Price Determination—Part One

The determination of prices represents another piece in the free market puzzle. As frequently as you hear people refer to prices, I find it surprising how many misconceptions people have about prices. How do you define “price.” What factors determine price? What role do prices have in resource allocation?

In this article, I will address the definition of “price.” I will discuss other important aspects of prices in future posts.

To discuss price in a meaningful way, we must first give it a definition.

The ratio of what a market actor gives up for what he gets determines the price of the item received.

In dollar-denominated transactions, we would state that in terms of dollars per unit, e.g., dollars per pound, dollars per bushel, or dollars per item. We can only express that price after the completion of a transaction. The dollar amount on a price tag represents only an “offering price.” If a person accepts that offer, the resulting ratio from that transaction becomes the price.

When a number of transactions occur at the same ratio of dollars to units, we generally refer to that as the “market price.” A “market price,” however, does not commit the parties to any future transaction to that price. “Market prices” simply indicate a ratio at which future exchanges will likely occur.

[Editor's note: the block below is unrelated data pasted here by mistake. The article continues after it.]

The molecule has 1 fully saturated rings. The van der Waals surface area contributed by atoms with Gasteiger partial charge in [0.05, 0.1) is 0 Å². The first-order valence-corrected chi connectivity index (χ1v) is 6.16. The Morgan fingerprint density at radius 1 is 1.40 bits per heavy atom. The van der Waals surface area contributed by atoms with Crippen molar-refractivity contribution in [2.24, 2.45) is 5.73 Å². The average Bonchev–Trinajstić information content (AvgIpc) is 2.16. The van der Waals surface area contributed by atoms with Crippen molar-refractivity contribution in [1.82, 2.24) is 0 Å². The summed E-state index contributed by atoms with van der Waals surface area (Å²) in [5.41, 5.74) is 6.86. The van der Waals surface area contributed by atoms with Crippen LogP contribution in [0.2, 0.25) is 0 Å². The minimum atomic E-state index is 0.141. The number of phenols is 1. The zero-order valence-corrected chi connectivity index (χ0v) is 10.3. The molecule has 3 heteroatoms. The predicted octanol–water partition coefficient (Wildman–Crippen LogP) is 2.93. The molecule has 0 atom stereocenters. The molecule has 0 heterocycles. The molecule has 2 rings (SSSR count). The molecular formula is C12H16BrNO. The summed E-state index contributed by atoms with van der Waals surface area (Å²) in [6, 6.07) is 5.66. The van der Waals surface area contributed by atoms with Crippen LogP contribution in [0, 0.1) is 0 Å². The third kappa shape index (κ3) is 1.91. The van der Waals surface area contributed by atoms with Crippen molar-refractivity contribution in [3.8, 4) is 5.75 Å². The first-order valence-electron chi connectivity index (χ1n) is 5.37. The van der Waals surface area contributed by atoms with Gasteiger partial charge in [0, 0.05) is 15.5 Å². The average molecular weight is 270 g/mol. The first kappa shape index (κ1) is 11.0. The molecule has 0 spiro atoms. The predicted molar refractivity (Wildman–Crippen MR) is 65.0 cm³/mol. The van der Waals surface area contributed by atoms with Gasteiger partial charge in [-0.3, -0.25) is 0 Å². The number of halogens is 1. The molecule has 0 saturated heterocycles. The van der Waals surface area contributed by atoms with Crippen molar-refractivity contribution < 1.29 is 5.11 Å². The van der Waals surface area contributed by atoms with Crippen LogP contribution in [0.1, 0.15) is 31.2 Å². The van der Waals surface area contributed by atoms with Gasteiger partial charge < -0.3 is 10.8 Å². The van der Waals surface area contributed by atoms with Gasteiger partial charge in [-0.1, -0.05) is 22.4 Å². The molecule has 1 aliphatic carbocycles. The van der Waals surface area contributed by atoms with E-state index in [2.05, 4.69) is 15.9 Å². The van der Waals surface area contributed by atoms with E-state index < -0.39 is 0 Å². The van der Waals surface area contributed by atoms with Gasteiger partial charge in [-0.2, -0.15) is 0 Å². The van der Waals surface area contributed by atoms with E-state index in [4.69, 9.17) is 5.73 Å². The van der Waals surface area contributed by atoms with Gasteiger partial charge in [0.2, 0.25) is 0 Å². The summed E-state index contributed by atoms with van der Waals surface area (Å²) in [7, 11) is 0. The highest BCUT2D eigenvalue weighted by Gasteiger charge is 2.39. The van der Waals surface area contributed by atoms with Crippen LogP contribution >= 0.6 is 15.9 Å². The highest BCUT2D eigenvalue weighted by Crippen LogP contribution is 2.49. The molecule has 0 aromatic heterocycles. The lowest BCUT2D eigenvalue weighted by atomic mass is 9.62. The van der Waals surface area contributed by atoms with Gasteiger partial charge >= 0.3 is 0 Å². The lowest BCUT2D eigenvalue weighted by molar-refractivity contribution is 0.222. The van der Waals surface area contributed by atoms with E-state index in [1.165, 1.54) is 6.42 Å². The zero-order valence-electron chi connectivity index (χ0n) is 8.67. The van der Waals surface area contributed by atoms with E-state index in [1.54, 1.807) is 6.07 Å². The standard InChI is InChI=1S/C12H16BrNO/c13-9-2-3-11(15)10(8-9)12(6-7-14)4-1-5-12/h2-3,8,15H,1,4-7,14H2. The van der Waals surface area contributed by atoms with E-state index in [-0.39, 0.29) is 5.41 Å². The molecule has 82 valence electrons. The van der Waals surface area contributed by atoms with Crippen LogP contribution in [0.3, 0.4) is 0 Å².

Along with this definition, we need to define two terms closely related to the term “price:” “buyer” and “seller.” Market transactions consist of exchanges. The distinction between “buyer” and “seller” (or “buying” and “selling”) depends on perspective. With every exchange, we can refer to both parties as either“buyer” or “seller.” One party buys goods and sells dollars. The other party buys dollars and sells goods. So, who’s which?

In referring to exchanges involving dollars, normal usage for “buyer” refers to the person offering dollars, and “seller” refers to the person offering goods.

Does what I have just written simply describe a distinction without a difference?

Understanding the common nature of “buying” and “selling” as exchanges can change our perspective. For example, when a store own raises his (offering) price, he signals that he wants more dollars for his goods; when you wait for a sale, you just want more goods for your dollars. What’s the difference?

In the next article, I will discuss the process of price determination or discovery.

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